Broadway Bound: The Best Broadway Musical Soundtracks to Own on Vinyl

Broadway Bound: The Best Broadway Musical Soundtracks to Own on Vinyl

There's nothing quite like live theater. Each participant, from the principal actors to the ensemble to the pit orchestra must deliver absolute perfection night in and night out, often for hundreds of performances. Understudies must be ready to perform at a moment's notice, many times stepping in for a Broadway legend. June 11th marks the Tony Awards, the night in which the Broadway League will hand out its major awards, among them the awards for the best new and revived musicals. The greatest Broadway musicals transcend the medium, and there are likely few among us who can't finish the lyrics to "Do You Hear the People Sing" or "My Shot." To commemorate Broadway's big night, here are some of the best musical soundtracks to own on vinyl. 

Into the Woods — Stephen Sondheim

Stephen Sondheim is one of the greatest composers of the 20th century, with innumerable classics to his name. For this list, we chose Into the Woods, his take on the Brothers Grimm fairytales. Sondheim weaves together several stories, exploring well beyond the traditional tales to examine the aftermath of key decisions by the characters. The music is some of Sondheim's best, containing elements of witty humor and one of his signature patter songs in "Your Fault."

Hairspray — Marc Shaiman/Scott Wittman

Adapted from John Waters' 1988 film of the same name, Hairspray was a massive hit, winning Best Musical at the 2002 Tony Awards. Hairspray took full advantage of its early 1960s setting, with its music reflective of the R&B stylings of the day. The Civil Rights Movement is at the center of the plot, which is illustrated through stylistic differences in the music, especially during "New Girl in Town." The song begins as a relatively sanitized dance number that gives way to a much more energetic, soulful performance by Black artists, who are revealed to have written the song originally before it was co-opted for a white audience.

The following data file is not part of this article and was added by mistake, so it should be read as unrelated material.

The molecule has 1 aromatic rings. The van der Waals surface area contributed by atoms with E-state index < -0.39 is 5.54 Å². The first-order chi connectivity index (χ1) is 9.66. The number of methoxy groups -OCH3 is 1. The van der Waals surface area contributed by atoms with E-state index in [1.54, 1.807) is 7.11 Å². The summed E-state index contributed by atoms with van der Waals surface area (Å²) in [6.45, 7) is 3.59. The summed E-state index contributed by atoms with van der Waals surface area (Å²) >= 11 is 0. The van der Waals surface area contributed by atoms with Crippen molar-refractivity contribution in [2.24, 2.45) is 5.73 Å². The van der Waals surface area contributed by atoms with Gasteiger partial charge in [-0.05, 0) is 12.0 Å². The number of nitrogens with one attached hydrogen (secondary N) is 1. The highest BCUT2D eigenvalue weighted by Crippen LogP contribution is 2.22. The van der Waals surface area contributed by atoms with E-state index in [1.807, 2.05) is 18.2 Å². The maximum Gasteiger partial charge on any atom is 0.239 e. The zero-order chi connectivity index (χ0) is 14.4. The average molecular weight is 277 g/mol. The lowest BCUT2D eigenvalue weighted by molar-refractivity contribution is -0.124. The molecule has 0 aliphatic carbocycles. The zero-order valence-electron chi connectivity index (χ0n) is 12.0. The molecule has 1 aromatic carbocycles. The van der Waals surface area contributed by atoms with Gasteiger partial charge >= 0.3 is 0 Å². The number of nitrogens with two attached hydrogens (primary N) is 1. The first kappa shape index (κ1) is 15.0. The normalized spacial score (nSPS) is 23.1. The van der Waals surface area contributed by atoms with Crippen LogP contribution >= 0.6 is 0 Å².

Hamilton — Lin-Manuel Miranda

A hip-hop musical about the United States' first Secretary of the Treasury sounds dubious at best, like something dreamed up by a college theater department. In Lin-Manuel Miranda's hands, however, the show took on a life of its own. Miranda sought to have the cast reflect modern-day America, selecting non-white actors to play the historically white Founding Fathers as he tells of Alexander Hamilton's life and death. Miranda's signature flow is on display during tracks like "Hurricane" while Daveed Diggs impresses on "Guns and Ships." Hamilton was a massive success, with tickets still difficult to come by eight years after its premiere. 

Chicago — John Kander/Fred Ebb

Chicago was Bob Fosse at his finest. The legendary choreographer and director put his jazzy stamp on the musical when it first hit Broadway in 1975, delighting audiences with his take on murder in the jazz age. It was revived in 1996 and continues to run, becoming the longest-running musical revival in Broadway history. The opening number, "All That Jazz" has become one of musical theater's most recognized tunes, while "Cell Block Tango" is a dance number virtually everyone looks forward to.